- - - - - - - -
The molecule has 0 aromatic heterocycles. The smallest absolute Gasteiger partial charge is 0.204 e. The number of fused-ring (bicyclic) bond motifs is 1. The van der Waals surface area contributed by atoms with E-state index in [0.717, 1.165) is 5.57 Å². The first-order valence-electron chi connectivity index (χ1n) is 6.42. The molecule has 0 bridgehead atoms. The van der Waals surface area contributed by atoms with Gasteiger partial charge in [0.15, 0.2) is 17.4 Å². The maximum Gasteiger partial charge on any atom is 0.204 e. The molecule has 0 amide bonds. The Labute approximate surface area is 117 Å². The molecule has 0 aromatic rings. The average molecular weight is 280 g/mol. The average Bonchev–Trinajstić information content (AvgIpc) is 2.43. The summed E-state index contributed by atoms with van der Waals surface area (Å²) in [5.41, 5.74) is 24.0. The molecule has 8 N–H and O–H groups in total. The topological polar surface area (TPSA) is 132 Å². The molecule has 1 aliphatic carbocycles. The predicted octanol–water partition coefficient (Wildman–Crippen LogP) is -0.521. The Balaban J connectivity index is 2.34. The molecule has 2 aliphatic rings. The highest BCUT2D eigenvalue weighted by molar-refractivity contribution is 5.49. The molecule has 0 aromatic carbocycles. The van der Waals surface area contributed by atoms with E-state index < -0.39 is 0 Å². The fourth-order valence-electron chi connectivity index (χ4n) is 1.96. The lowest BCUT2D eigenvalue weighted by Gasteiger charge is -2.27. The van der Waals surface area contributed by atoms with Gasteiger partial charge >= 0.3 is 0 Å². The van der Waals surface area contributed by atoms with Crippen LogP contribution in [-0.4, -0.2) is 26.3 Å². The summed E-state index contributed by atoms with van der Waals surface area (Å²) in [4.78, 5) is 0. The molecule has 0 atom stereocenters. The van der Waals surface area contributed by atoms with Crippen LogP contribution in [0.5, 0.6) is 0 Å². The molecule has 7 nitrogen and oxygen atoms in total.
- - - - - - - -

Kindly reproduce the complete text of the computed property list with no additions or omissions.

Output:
The molecule has 0 aromatic heterocycles. The smallest absolute Gasteiger partial charge is 0.204 e. The number of fused-ring (bicyclic) bond motifs is 1. The van der Waals surface area contributed by atoms with E-state index in [0.717, 1.165) is 5.57 Å². The first-order valence-electron chi connectivity index (χ1n) is 6.42. The molecule has 0 bridgehead atoms. The van der Waals surface area contributed by atoms with Gasteiger partial charge in [0.15, 0.2) is 17.4 Å². The maximum Gasteiger partial charge on any atom is 0.204 e. The molecule has 0 amide bonds. The Labute approximate surface area is 117 Å². The molecule has 0 aromatic rings. The average molecular weight is 280 g/mol. The average Bonchev–Trinajstić information content (AvgIpc) is 2.43. The summed E-state index contributed by atoms with van der Waals surface area (Å²) in [5.41, 5.74) is 24.0. The molecule has 8 N–H and O–H groups in total. The topological polar surface area (TPSA) is 132 Å². The molecule has 1 aliphatic carbocycles. The predicted octanol–water partition coefficient (Wildman–Crippen LogP) is -0.521. The Balaban J connectivity index is 2.34. The molecule has 2 aliphatic rings. The highest BCUT2D eigenvalue weighted by molar-refractivity contribution is 5.49. The molecule has 0 aromatic carbocycles. The van der Waals surface area contributed by atoms with E-state index < -0.39 is 0 Å². The fourth-order valence-electron chi connectivity index (χ4n) is 1.96. The lowest BCUT2D eigenvalue weighted by Gasteiger charge is -2.27. The van der Waals surface area contributed by atoms with Gasteiger partial charge >= 0.3 is 0 Å². The van der Waals surface area contributed by atoms with Crippen LogP contribution in [-0.4, -0.2) is 26.3 Å². The summed E-state index contributed by atoms with van der Waals surface area (Å²) in [4.78, 5) is 0. The molecule has 0 atom stereocenters. The van der Waals surface area contributed by atoms with Crippen LogP contribution in [0.5, 0.6) is 0 Å². The molecule has 7 nitrogen and oxygen atoms in total.